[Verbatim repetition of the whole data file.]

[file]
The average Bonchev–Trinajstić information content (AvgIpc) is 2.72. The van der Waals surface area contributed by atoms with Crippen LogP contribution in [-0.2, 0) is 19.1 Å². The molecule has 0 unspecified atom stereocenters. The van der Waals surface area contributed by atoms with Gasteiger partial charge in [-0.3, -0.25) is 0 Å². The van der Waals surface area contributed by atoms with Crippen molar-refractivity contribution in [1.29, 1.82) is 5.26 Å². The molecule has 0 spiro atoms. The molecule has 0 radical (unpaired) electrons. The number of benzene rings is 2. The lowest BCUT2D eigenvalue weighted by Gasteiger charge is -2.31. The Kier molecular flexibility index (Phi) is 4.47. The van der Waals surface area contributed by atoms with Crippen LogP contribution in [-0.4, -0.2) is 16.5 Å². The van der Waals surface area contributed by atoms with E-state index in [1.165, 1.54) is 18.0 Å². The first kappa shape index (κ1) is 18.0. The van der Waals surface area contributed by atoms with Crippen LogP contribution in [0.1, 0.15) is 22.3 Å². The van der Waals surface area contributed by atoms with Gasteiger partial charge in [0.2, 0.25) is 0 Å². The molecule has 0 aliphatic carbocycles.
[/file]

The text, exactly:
The average Bonchev–Trinajstić information content (AvgIpc) is 2.72. The van der Waals surface area contributed by atoms with Crippen LogP contribution in [-0.2, 0) is 19.1 Å². The molecule has 0 unspecified atom stereocenters. The van der Waals surface area contributed by atoms with Gasteiger partial charge in [-0.3, -0.25) is 0 Å². The van der Waals surface area contributed by atoms with Crippen molar-refractivity contribution in [1.29, 1.82) is 5.26 Å². The molecule has 0 spiro atoms. The molecule has 0 radical (unpaired) electrons. The number of benzene rings is 2. The lowest BCUT2D eigenvalue weighted by Gasteiger charge is -2.31. The Kier molecular flexibility index (Phi) is 4.47. The van der Waals surface area contributed by atoms with Crippen LogP contribution in [-0.4, -0.2) is 16.5 Å². The van der Waals surface area contributed by atoms with E-state index in [1.165, 1.54) is 18.0 Å². The first kappa shape index (κ1) is 18.0. The van der Waals surface area contributed by atoms with Crippen LogP contribution in [0.1, 0.15) is 22.3 Å². The van der Waals surface area contributed by atoms with Gasteiger partial charge in [0.2, 0.25) is 0 Å². The molecule has 0 aliphatic carbocycles.